San Jose’s Decade of Postseason Futility

The San Jose Sharks recently lost their first round playoff series against the Los Angeles Kings.  That in itself isn’t very noteworthy, even though they had home ice advantage.  What is of particular interest, however, is the way in which they lost; the Sharks became only the fifth team in major American sports history to blow a 3-0 lead in a best-of-seven series.

Unfortunately for San Jose, this is merely one of many recent postseason failures, particularly given their immense success during the regular season.  The Sharks are one of only two franchises, along with the Detroit Red Wings, to qualify for the NHL playoffs each of the past 10 seasons.  Over that span, they have won five division titles and were the Western Conference’s #1 seed twice, averaging a whopping 105.7 points per season* (second only to Detroit).

And yet, for all their consistency atop the NHL standings over the past decade – the Sharks are the only team to have posted 95 or more points in each of the past 10 seasons – they have never appeared in a Stanley Cup Final.


NHL Teams Averaging 95+ Points Over the Past 10 Seasons

Team Avg. Pts. 100+ Pts. Finals
Detroit Red Wings 107.0 8 2
San Jose Sharks 105.7 7 0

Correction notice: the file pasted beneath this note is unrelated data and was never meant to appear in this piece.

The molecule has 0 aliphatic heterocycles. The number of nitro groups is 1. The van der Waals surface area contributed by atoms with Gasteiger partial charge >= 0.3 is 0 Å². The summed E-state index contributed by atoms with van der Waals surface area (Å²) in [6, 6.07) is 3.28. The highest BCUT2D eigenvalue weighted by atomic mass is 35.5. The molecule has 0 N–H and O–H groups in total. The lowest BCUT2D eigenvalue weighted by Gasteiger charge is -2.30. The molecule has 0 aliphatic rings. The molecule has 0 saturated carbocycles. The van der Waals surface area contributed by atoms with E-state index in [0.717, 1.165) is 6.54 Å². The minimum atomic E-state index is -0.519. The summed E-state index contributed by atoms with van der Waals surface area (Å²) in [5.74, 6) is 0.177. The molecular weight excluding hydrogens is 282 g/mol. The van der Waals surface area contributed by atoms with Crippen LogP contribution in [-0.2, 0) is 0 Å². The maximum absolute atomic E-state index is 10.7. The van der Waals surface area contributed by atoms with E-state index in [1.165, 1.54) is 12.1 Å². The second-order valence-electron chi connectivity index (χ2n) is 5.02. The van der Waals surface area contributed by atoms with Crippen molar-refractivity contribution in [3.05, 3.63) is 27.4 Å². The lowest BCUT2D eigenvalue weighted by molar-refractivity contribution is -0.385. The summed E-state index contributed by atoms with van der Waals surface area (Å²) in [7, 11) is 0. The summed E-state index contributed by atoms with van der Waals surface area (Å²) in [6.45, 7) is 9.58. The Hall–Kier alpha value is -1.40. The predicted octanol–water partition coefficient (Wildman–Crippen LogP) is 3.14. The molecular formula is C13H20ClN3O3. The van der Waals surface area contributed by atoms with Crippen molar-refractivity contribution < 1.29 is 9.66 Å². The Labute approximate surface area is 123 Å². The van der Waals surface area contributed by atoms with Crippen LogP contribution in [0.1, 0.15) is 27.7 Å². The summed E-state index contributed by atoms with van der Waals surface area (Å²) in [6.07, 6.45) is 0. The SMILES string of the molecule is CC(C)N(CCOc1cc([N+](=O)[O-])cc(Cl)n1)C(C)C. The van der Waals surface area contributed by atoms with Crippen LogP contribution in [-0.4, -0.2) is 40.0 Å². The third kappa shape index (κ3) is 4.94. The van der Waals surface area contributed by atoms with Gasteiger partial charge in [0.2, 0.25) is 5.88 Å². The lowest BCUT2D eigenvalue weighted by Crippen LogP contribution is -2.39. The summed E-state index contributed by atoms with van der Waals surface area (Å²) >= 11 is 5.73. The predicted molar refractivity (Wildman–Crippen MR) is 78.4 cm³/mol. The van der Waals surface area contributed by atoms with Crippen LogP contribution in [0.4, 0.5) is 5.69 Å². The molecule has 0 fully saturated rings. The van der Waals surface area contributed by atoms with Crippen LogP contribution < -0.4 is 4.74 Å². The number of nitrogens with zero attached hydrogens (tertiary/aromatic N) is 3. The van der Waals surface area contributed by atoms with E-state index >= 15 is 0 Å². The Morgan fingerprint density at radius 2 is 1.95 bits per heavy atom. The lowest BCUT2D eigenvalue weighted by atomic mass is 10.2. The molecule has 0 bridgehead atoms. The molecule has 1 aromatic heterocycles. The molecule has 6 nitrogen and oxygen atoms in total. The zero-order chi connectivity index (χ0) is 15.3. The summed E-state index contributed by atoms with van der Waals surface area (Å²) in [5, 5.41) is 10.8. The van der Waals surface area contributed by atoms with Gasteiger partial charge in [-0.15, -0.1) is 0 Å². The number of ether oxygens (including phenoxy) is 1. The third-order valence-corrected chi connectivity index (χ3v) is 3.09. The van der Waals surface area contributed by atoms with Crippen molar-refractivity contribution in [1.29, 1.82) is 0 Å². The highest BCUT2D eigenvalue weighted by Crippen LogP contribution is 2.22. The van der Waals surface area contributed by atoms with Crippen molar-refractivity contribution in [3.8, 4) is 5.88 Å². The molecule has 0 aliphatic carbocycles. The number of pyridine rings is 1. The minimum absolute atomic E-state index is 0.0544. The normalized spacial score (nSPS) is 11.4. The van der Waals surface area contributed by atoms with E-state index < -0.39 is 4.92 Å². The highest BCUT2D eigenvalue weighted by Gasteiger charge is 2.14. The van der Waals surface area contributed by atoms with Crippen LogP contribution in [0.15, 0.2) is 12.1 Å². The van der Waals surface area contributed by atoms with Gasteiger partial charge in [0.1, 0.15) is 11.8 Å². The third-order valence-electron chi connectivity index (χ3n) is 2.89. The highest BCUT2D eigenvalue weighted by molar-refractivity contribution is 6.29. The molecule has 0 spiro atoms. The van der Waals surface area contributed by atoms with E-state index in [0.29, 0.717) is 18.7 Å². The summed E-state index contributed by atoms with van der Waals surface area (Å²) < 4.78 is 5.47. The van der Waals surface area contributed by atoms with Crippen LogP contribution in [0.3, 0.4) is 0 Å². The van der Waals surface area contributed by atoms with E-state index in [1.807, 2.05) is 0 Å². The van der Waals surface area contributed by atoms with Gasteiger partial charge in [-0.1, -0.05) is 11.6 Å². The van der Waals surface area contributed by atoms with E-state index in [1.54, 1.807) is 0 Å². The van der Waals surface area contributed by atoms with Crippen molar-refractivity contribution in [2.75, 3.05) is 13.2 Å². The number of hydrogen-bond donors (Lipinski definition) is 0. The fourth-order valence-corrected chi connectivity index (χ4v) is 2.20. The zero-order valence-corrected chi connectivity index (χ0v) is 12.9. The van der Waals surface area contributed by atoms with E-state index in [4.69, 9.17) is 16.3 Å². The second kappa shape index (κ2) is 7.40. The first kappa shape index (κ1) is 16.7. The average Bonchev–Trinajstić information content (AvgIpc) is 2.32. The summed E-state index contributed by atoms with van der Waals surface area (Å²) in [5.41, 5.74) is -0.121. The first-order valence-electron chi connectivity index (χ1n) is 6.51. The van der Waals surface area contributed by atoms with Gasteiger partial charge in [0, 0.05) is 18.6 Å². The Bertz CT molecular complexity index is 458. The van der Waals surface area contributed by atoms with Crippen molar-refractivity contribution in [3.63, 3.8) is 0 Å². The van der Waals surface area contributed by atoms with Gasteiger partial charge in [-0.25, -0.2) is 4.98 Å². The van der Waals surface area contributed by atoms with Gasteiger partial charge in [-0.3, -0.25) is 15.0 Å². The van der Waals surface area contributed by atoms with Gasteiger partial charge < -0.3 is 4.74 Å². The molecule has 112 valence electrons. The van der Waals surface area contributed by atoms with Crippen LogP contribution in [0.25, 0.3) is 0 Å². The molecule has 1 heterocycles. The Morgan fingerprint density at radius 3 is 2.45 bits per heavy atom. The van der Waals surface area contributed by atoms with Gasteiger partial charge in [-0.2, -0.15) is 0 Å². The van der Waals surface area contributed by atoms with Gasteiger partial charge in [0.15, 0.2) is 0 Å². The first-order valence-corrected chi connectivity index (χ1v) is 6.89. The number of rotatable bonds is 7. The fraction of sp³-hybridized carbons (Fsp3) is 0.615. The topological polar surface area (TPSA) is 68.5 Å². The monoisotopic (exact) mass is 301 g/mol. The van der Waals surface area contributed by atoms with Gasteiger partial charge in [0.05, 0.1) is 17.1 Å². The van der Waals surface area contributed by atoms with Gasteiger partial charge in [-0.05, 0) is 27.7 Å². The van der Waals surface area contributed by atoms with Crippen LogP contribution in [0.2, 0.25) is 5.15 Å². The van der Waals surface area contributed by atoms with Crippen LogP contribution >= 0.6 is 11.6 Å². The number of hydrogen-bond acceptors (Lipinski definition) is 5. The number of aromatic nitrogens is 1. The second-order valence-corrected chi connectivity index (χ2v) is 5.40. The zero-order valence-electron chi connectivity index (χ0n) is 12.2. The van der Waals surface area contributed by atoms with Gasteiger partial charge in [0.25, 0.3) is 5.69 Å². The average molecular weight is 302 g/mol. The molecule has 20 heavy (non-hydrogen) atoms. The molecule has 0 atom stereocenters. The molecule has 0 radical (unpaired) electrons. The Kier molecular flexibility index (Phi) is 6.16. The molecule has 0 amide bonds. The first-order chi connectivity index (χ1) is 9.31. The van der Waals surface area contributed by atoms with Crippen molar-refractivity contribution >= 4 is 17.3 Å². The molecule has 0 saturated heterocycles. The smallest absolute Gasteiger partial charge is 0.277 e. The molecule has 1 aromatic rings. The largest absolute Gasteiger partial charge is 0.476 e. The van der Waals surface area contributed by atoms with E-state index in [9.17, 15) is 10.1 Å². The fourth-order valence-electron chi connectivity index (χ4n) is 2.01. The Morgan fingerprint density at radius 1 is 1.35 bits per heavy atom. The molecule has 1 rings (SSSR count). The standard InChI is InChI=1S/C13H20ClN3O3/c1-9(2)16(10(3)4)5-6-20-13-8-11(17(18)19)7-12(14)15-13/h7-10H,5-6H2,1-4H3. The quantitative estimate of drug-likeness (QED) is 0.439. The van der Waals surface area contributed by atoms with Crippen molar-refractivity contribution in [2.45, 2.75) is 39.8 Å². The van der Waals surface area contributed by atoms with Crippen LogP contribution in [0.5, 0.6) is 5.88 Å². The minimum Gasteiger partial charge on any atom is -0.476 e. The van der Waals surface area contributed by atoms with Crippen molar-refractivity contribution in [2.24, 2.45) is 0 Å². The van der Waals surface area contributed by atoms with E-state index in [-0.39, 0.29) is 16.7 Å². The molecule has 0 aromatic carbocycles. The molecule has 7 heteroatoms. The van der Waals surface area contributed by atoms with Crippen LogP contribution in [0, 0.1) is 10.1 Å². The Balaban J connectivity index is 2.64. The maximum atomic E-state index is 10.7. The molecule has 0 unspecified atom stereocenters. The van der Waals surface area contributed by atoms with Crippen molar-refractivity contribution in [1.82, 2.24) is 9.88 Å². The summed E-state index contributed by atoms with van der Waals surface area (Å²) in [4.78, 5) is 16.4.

Vancouver Canucks 100.1 7 1
Boston Bruins 98.3 6 2
Anaheim Ducks 97.4 4 1
New Jersey Devils 96.9 6 1
Pittsburgh Penguins 96.9 7 2


Making the postseason so often affords a team the opportunity to win a lot of playoff games, something the Sharks certainly have done.  However, of the five teams (six, if the L.A. Kings win the Cup this year) that have won at least 10 playoff series over the past 10 seasons, San Jose is the only one to have not advanced to the Finals twice.  Or even once, for that matter.

Just a few days ago, it looked like the Sharks were in a decent position to potentially end their Finals drought.  They finished the regular season with 111 points, the third-most in franchise history.  San Jose was also among the top-five in the entire league in both goals for and goals allowed this year.  And, of course, they led their first round series against the Kings, 3-0.  The Sharks then proceeded to lose the next four games – all by three or more goals, including a 5-1 blowout at home in Game 7 – resulting in the most shocking exit of what has become a decade-long string of disappointing postseasons.

* normalizing the shortened 2012-2013 season to a full 82 games

(photo by Elliot)

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